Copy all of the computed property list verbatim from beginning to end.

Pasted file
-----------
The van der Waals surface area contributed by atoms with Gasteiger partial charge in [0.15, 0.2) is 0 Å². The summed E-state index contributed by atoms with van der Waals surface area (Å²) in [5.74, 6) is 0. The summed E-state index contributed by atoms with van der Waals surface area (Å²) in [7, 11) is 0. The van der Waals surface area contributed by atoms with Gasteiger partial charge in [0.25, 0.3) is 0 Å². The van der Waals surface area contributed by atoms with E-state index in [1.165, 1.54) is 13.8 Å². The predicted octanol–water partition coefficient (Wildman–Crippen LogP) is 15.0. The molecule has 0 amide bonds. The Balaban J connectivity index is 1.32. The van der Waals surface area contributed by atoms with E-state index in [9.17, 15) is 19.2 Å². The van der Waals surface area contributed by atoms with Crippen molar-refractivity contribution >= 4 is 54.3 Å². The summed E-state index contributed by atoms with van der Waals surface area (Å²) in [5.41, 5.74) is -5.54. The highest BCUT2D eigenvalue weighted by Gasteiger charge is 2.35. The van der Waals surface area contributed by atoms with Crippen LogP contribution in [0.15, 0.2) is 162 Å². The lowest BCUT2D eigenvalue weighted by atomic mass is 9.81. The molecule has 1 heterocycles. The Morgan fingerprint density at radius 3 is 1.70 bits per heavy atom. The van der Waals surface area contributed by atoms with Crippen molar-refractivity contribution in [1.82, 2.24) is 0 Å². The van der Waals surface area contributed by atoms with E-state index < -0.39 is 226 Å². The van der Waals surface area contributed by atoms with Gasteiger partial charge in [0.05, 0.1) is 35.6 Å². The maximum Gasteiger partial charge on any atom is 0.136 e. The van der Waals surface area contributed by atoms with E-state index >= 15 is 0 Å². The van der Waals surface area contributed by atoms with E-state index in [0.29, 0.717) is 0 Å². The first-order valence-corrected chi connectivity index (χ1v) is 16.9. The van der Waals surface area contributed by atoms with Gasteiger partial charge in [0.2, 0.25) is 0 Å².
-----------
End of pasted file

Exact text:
The van der Waals surface area contributed by atoms with Gasteiger partial charge in [0.15, 0.2) is 0 Å². The summed E-state index contributed by atoms with van der Waals surface area (Å²) in [5.74, 6) is 0. The summed E-state index contributed by atoms with van der Waals surface area (Å²) in [7, 11) is 0. The van der Waals surface area contributed by atoms with Gasteiger partial charge in [0.25, 0.3) is 0 Å². The van der Waals surface area contributed by atoms with E-state index in [1.165, 1.54) is 13.8 Å². The predicted octanol–water partition coefficient (Wildman–Crippen LogP) is 15.0. The molecule has 0 amide bonds. The Balaban J connectivity index is 1.32. The van der Waals surface area contributed by atoms with E-state index in [9.17, 15) is 19.2 Å². The van der Waals surface area contributed by atoms with Crippen molar-refractivity contribution >= 4 is 54.3 Å². The summed E-state index contributed by atoms with van der Waals surface area (Å²) in [5.41, 5.74) is -5.54. The highest BCUT2D eigenvalue weighted by Gasteiger charge is 2.35. The van der Waals surface area contributed by atoms with Crippen LogP contribution in [0.15, 0.2) is 162 Å². The lowest BCUT2D eigenvalue weighted by atomic mass is 9.81. The molecule has 1 heterocycles. The Morgan fingerprint density at radius 3 is 1.70 bits per heavy atom. The van der Waals surface area contributed by atoms with Crippen molar-refractivity contribution in [1.82, 2.24) is 0 Å². The van der Waals surface area contributed by atoms with E-state index < -0.39 is 226 Å². The van der Waals surface area contributed by atoms with Gasteiger partial charge in [0.05, 0.1) is 35.6 Å². The maximum Gasteiger partial charge on any atom is 0.136 e. The van der Waals surface area contributed by atoms with E-state index >= 15 is 0 Å². The van der Waals surface area contributed by atoms with E-state index in [0.29, 0.717) is 0 Å². The first-order valence-corrected chi connectivity index (χ1v) is 16.9. The van der Waals surface area contributed by atoms with Gasteiger partial charge in [0.2, 0.25) is 0 Å².